The unequal pay structure in the health sector makes womenthe backbones of the ASHA systemespecially vulnerable in times of a health emergency. ASHA workers, in particular, are facing a “double burden” of responsibilitieslonger hours at work and additional care work at home. By refusing to raise the status of ASHA workers to that of government employees with fixed pay, among other things, state welfare and development schemes are potentially worsening gender inequality. This further reinforces society’s gendered assumption that female healthcare workers should be altruistic and acquiescent. 

“There is no one to listen to us. If the government can get their work done by paying ₹2,000, why would they agree to pay people ₹10,000 for the same amount of work?” —Sunita, ASHA worker from Jharkhand

As economist Padmini Swaminathan argues, terming ASHA workers as volunteers “reiterates the view that these women implementing India’s health and nutrition goals at the grassroots level are merely honorary volunteers and not actual workers.” 

These perceptions may trickle down into how ASHA workers are treated when on the field, given that they have reported being ill-treated by existing medical health workers. An ASHA working in Uttar Pradesh’s Agra district was made to wait outside a hospital in the freezing cold when she accompanied a woman in labour. They died later due to complications from exposure to the cold. In another instance, ASHA workers were hurled stones at, spat on, and some locals even tried to snatch their phones while on COVID-19 duty in one of Maharashtra’s containment zones. To add insult to injury, despite being essential workers, ASHA workers have not been provided with adequate protective gear while on COVID-19 duty. Additionally, ASHA workers also pay for their own travel and food while on duty, said Sunita.

The lack of respect accorded to the profession also affects the tasks many ASHA workers are eventually handed. Despite the crucial work they perform, ASHA workers also end up doing a lot of paperwork, often in the form of data collection on different health indicators such as institutional deliveries, data on blood pressure, and the number of women in antenatal care. In some cases, ASHA workers are also enlisted in door-to-door tasks, such as counting the number of houses in a village, to counting cows and buffaloes in the community. They are also responsible for collecting data for the Election Commission.

ASHA workers are viewed as temporary healthcare workers, seemingly indicating that the ‘voluntary’ system they operate in is temporary. But, an increase in the number of appointments of ASHA workers, from 8,25,000 in 2010 to 10,47,324 in 2020, confirms that this system is not going to go away soon. And why should the ASHA system be disbanded—after all, these workers form an important link between the rural population, health care sector, and the government.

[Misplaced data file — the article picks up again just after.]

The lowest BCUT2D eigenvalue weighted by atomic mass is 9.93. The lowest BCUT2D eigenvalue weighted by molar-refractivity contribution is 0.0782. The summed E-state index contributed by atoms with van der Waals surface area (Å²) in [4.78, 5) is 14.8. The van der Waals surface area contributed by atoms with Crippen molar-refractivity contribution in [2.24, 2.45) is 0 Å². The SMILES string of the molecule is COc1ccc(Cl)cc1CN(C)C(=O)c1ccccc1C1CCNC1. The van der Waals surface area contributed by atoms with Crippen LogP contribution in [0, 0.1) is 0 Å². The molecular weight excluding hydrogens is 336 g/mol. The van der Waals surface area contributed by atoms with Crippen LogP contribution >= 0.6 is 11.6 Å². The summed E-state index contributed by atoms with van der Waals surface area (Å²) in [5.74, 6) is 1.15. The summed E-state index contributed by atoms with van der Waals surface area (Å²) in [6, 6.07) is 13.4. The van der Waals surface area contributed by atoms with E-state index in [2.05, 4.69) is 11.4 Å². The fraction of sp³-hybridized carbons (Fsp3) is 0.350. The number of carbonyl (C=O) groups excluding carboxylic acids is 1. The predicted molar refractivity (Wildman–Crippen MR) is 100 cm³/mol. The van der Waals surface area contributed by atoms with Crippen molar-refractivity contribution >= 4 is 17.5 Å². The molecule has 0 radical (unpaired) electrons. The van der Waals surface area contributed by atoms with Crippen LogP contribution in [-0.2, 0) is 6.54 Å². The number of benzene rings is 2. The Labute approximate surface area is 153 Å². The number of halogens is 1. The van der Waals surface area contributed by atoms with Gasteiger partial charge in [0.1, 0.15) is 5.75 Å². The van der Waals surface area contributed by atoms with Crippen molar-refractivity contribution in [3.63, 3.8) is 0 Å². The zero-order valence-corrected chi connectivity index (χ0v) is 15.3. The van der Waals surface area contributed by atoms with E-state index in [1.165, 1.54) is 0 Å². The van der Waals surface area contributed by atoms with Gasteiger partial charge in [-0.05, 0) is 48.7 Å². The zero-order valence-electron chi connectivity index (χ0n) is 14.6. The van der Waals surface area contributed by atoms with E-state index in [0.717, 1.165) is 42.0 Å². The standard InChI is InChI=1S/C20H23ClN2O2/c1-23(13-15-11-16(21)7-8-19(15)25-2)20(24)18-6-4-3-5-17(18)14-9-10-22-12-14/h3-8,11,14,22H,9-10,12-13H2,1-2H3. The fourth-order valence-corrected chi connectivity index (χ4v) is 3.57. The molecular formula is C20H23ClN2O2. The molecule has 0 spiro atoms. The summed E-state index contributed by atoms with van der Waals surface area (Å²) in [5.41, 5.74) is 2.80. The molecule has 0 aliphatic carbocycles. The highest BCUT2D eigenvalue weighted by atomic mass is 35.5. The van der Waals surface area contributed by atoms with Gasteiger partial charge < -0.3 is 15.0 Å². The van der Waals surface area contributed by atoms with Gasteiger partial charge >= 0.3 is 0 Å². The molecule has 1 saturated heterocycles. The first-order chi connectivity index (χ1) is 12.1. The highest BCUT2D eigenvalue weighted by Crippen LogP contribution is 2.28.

Women Health Workers and Unpaid Care Work 

A Lancet study assessing 32 countries estimates that the financial value of women’s contributions to the global economy in 2010 was 2.35% of the global gross domestic product (GDP) for unpaid work, and 2.47% of the GDP for paid work. Activities such as cooking, cleaning, caring for children, elderly, and the ill, and in some cases emotional labour, all form part of the unpaid care work essential for the wellbeing of society. Policies have been unable to account for this work since these roles are unaccounted for in standard work metrics, and are often too intangible to quantify. 

These trends are paralleled in the treatment of ASHA workers, given that they work in close proximity with communities. ASHA workers constantly navigate between emotions that are felt, and ones that are projected. This gives rise to emotional labour which is an important part of these women’s unpaid care work affecting their own mental health. ASHA workers also work with women, children, and care for the ill and elderly in the communities, tasks traditionally perceived as women’s duty, and often relegated to unpaid labour. The state thus relies on ASHA workers for the crucial role they play in the welfare system, but denies them welfare/social protection by rendering them as volunteers.

A 2019 study by the World Health Organisation (WHO) indicates that women make up 70% of the workers in the health sector globally, and are less likely than men to be engaged in full-time employment. Women around the world also receive lower pay than their male counterparts for the same work, thus making it easier to underpay and undervalue their work. The fact that ASHA workers are trained practitioners who perform health- and education-related tasks for compensation, but are still deemed poorly-compensated volunteers, points towards the failings of policy, and its inability to recognize the value women’s work at large.

*Name has been changed to protect identity. | Featured image: COVID-19 safety kits being distributed to ASHA workers in Silchar;  courtesy of Sushmita Dev via Twitter.


Please enter your comment!
Please enter your name here

This site uses Akismet to reduce spam. Learn how your comment data is processed.